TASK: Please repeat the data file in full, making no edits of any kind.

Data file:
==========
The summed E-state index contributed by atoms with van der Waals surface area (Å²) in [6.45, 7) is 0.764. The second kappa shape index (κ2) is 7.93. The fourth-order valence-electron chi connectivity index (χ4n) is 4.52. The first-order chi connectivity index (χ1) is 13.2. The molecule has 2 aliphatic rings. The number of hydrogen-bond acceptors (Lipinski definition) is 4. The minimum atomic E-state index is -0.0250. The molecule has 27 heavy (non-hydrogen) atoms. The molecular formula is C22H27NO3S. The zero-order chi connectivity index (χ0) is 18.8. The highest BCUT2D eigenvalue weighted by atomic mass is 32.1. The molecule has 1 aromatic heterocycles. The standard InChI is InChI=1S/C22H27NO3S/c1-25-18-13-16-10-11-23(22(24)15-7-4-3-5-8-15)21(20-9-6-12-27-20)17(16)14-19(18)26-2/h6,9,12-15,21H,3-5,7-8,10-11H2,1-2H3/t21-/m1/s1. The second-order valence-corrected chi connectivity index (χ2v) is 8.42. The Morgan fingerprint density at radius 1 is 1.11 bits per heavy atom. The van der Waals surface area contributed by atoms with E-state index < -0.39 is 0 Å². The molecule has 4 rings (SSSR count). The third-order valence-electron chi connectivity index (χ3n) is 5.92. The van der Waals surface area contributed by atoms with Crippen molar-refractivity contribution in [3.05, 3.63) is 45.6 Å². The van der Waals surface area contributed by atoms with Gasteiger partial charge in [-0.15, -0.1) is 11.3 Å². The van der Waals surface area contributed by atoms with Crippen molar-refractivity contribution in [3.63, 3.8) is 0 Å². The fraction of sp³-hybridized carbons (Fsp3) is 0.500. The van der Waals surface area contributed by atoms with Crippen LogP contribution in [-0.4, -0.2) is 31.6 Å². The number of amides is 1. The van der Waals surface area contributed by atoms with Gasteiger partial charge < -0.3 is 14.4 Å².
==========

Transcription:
The summed E-state index contributed by atoms with van der Waals surface area (Å²) in [6.45, 7) is 0.764. The second kappa shape index (κ2) is 7.93. The fourth-order valence-electron chi connectivity index (χ4n) is 4.52. The first-order chi connectivity index (χ1) is 13.2. The molecule has 2 aliphatic rings. The number of hydrogen-bond acceptors (Lipinski definition) is 4. The minimum atomic E-state index is -0.0250. The molecule has 27 heavy (non-hydrogen) atoms. The molecular formula is C22H27NO3S. The zero-order chi connectivity index (χ0) is 18.8. The highest BCUT2D eigenvalue weighted by atomic mass is 32.1. The molecule has 1 aromatic heterocycles. The standard InChI is InChI=1S/C22H27NO3S/c1-25-18-13-16-10-11-23(22(24)15-7-4-3-5-8-15)21(20-9-6-12-27-20)17(16)14-19(18)26-2/h6,9,12-15,21H,3-5,7-8,10-11H2,1-2H3/t21-/m1/s1. The second-order valence-corrected chi connectivity index (χ2v) is 8.42. The Morgan fingerprint density at radius 1 is 1.11 bits per heavy atom. The van der Waals surface area contributed by atoms with E-state index < -0.39 is 0 Å². The molecule has 4 rings (SSSR count). The third-order valence-electron chi connectivity index (χ3n) is 5.92. The van der Waals surface area contributed by atoms with Crippen molar-refractivity contribution in [3.05, 3.63) is 45.6 Å². The van der Waals surface area contributed by atoms with Gasteiger partial charge in [-0.15, -0.1) is 11.3 Å². The van der Waals surface area contributed by atoms with Crippen molar-refractivity contribution in [3.63, 3.8) is 0 Å². The fraction of sp³-hybridized carbons (Fsp3) is 0.500. The van der Waals surface area contributed by atoms with Crippen LogP contribution in [-0.4, -0.2) is 31.6 Å². The number of amides is 1. The van der Waals surface area contributed by atoms with Gasteiger partial charge < -0.3 is 14.4 Å².